queen had a lot of explaining to do and as soon as Blair could get off this float she would wring the girl’s neck. The satin sash popped back up over a breast for what had to be the tenth time, and Blair gave up her tugging and left it there.
Blair looked down at the ragged box with the words “Mighty Fine Toilet Paper” printed on the sides and filled with bags of assorted candy. Okay. So she was supposed to throw mini-Snickers at kids? What if she hit them in the face or something?
“Um…?” She glanced to either side of the float and caught the eye of a middle-aged woman, who began jogging down the sidewalk.
“Throw it underhanded, honey. And thank you
much. Don’t forget to wave! Turn your head slowly so you don’t get dizzy! We don’t want a queen with vertigo!”
Blair gave her a thumbs-up, but couldn’t help a rueful grin. She
a queen—the queen of bad luck, and it had nagged her for too long. It was time to kick her own ass into gear and ignore luck altogether. And she was going to start by figuring out her life, right here in Celebration, by moving in with relatives. Sigh.
For now, though, she was stuck, because her lease had run out on her teensy Manhattan apartment, and she hadn’t signed a new one. Instead, she’d sold all of her furniture and left the place like the Grinch who stole Christmas. Except Blair hadn’t stolen anything but a burgeoning sense that she’d made a huge effing mistake. It wasn’t like her to make such rash decisions. What did she think she was going to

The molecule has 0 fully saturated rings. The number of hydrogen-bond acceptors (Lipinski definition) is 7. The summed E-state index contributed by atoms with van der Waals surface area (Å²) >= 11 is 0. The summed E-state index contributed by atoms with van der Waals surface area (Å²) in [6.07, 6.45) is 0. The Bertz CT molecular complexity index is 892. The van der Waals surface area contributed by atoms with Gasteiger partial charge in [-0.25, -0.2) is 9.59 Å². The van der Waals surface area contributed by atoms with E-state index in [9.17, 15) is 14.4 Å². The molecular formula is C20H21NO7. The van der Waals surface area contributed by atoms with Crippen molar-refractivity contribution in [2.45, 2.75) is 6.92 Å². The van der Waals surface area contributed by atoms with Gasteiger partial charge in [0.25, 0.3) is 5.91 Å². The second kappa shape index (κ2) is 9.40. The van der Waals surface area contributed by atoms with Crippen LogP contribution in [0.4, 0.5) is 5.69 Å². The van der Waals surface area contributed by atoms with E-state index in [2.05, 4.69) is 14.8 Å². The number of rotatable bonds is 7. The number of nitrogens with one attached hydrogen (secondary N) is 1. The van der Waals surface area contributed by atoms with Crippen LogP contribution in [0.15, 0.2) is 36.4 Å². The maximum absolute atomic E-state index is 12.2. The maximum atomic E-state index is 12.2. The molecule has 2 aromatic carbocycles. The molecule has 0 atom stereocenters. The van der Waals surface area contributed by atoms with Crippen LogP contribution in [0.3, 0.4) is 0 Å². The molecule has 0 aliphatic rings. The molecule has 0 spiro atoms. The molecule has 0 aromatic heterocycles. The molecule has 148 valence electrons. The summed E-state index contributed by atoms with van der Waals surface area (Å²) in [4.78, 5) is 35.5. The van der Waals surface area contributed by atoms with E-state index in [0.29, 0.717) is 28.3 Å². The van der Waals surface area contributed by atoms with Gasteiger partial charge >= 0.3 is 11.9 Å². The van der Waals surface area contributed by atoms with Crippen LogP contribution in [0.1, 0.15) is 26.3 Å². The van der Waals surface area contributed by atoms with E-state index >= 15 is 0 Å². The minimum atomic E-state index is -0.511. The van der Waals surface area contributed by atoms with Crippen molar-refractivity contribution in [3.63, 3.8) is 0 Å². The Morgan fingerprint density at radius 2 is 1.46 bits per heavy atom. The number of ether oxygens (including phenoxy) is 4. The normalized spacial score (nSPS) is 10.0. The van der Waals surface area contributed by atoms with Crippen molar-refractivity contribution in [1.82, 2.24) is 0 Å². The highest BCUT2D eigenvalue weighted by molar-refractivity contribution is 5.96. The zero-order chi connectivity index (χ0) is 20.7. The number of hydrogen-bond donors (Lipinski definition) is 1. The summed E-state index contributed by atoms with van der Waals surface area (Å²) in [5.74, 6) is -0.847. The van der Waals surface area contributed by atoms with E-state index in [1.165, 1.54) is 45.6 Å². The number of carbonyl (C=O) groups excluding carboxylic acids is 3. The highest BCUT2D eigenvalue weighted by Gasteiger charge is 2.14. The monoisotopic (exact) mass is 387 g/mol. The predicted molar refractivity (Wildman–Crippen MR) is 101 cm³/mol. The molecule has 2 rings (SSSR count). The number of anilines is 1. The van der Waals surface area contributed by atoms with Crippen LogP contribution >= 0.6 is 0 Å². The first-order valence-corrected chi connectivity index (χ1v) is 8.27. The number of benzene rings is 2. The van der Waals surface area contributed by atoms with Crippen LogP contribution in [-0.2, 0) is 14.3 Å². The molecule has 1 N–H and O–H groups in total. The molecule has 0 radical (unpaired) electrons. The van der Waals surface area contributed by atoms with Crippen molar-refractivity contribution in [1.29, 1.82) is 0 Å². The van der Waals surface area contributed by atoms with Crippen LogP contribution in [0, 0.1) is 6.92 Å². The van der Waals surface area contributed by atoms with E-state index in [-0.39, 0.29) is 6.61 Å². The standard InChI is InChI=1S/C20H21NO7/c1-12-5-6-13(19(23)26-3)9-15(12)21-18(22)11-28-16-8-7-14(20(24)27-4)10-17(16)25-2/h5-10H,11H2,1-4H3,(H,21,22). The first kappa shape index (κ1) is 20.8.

here, anyway? Besides masquerading as a pageant queen, that is?
But once she figured it out?
She was leaving this Podunk place.
For God’s sake, she hadn’t even made it to Celebration’s city-limits sign when everything had gone to hell in a handbasket. Or an Easter basket, as the case may be. Thanks to a tangled road block of parade floats, she’d been forced to pull over and had barely walked a few yards away from her van when a pop-eyed guy in a matted bunny suit, sans head, had approached with a gaggle of women in mom jeans and told her she was a dead ringer for the Finger Lakes Easter queen, who had suddenly taken ill and was resting in the bed of a pickup truck. Would Blair stand in for her?
All weirdness aside, and that had certainly qualified as
, Blair saw the request as a sign from the universe. Especially when she’d peered into the truck and been totally shocked. Kaley, Blair’s little cousin (who at sixteen,
didn’t look like a little kid anymore) lay giggling, her crown askew. What else could Blair do except untangle the crown from Kaley’s curls and cram it on her own head? She always came through in a pinch. Reliable Blair.